You combat the academic doldrums with passion, spontaneity, and art.

Be concise, but be flexible. Get excited about what you’re saying, Get so worked up that your ideas aren’t even coming out as complete sentences. Vomit your feelings onto the page. Feelings don’t follow neat patterns. After you’ve written them down, when you’re in editing mode, that’s when you worry about making sure your sentences are grammatical enough to make sense. What matters most is that you’re definitely not going to be writing a series of “This is Spot. Spot is a dog. Spot likes playing catch. Catch is a fun game,” sentences. Short statements are good for punch here and there, but too many in a row become just as boring as meandering monsters with a million clauses.

Reading your work out loud is an excellent way to hear whether you’re repeating words or sentence structures. Also literally pulling your visual focus back far enough from the work to see the paragraphs as impressionistic shapes instead of a series of sentences can give you an immediate sense of whether you’re throwing down one same-size paragraph after another.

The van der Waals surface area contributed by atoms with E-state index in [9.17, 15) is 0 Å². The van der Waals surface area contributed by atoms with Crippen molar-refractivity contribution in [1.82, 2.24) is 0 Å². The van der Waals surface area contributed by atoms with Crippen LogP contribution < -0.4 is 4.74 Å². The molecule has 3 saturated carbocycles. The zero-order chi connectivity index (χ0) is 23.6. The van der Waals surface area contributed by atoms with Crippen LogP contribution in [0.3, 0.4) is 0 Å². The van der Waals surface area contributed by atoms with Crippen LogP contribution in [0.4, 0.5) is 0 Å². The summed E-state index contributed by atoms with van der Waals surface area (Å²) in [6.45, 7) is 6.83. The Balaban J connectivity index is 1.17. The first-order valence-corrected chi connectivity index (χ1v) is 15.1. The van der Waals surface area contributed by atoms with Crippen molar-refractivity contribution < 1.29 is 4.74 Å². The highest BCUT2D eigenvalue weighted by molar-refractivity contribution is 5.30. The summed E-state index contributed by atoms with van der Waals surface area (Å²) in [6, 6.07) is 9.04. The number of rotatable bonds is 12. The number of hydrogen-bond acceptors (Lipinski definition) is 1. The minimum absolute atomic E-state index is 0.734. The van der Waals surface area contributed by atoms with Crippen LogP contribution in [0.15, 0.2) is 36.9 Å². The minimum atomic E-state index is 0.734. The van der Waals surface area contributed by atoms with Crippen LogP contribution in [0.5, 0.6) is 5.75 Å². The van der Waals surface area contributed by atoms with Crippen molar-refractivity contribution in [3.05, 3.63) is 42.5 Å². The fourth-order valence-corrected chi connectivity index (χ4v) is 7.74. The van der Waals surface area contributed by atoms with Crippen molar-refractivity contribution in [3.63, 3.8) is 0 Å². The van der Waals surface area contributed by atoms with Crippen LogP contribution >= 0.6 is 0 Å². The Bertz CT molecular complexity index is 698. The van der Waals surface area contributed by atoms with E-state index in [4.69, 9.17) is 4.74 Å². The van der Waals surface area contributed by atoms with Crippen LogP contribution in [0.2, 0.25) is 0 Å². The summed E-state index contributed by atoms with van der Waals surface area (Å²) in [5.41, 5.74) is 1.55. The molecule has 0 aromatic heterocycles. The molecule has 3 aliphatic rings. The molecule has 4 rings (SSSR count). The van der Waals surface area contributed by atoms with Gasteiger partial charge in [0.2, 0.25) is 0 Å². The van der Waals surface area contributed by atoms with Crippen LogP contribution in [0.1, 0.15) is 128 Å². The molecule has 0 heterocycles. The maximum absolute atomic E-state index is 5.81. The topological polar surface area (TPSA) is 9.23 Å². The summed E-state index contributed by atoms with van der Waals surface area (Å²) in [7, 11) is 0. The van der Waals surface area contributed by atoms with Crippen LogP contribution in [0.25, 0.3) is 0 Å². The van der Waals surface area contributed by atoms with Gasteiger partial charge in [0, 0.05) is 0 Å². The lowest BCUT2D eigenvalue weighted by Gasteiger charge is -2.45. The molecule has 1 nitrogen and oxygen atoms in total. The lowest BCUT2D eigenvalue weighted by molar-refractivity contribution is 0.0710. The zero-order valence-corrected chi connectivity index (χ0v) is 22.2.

Formality/distance:
Word choice is a significant part of this, but it’s also about ideas and structure. You may imagine that speaking in a way that isn’t natural to you sounds intelligent or more organized than you innately are, and maybe you can manage to pull that off, but it’s like wearing a tuxedo on a first date. It’s distancing and your date can tell that you’re not letting them see your natural presentation. It’s a deliberate, obvious barrier. Readers can tell when you’ve removed yourself from the work and it’s alienating.

It’s no accident that academic writing feels impersonal. The distance allows facts to stand on their own merits without being shaded by the author’s opinions. So the natural counter to this deliberate removal of the author from the work is to put more of yourself in. Use quirky turns of phrase. Say things to the reader that presume a connection. Be revealing. Be provocative.